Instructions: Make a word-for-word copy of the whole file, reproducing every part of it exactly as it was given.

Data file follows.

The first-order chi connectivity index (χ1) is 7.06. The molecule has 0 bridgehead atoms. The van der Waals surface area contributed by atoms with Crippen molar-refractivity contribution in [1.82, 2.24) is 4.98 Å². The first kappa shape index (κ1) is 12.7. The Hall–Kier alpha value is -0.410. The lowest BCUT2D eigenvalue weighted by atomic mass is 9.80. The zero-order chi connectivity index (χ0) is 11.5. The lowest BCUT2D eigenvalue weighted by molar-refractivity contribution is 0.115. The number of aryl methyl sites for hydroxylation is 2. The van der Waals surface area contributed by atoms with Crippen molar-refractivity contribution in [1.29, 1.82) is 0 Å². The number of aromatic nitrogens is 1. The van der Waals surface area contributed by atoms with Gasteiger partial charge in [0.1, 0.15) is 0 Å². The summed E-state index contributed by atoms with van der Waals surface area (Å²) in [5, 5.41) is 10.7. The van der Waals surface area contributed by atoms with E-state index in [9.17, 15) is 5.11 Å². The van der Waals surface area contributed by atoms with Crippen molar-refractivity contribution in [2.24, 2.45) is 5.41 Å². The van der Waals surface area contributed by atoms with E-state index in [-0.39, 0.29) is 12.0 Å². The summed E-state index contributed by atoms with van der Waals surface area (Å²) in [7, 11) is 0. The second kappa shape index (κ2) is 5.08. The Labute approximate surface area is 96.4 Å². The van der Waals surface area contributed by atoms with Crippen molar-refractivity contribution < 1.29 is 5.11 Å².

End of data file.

The first-order chi connectivity index (χ1) is 7.06. The molecule has 0 bridgehead atoms. The van der Waals surface area contributed by atoms with Crippen molar-refractivity contribution in [1.82, 2.24) is 4.98 Å². The first kappa shape index (κ1) is 12.7. The Hall–Kier alpha value is -0.410. The lowest BCUT2D eigenvalue weighted by atomic mass is 9.80. The zero-order chi connectivity index (χ0) is 11.5. The lowest BCUT2D eigenvalue weighted by molar-refractivity contribution is 0.115. The number of aryl methyl sites for hydroxylation is 2. The van der Waals surface area contributed by atoms with Crippen molar-refractivity contribution in [1.29, 1.82) is 0 Å². The number of aromatic nitrogens is 1. The van der Waals surface area contributed by atoms with Gasteiger partial charge in [0.1, 0.15) is 0 Å². The summed E-state index contributed by atoms with van der Waals surface area (Å²) in [5, 5.41) is 10.7. The van der Waals surface area contributed by atoms with E-state index in [9.17, 15) is 5.11 Å². The van der Waals surface area contributed by atoms with Crippen molar-refractivity contribution in [2.24, 2.45) is 5.41 Å². The van der Waals surface area contributed by atoms with E-state index in [-0.39, 0.29) is 12.0 Å². The summed E-state index contributed by atoms with van der Waals surface area (Å²) in [7, 11) is 0. The second kappa shape index (κ2) is 5.08. The Labute approximate surface area is 96.4 Å². The van der Waals surface area contributed by atoms with Crippen molar-refractivity contribution < 1.29 is 5.11 Å².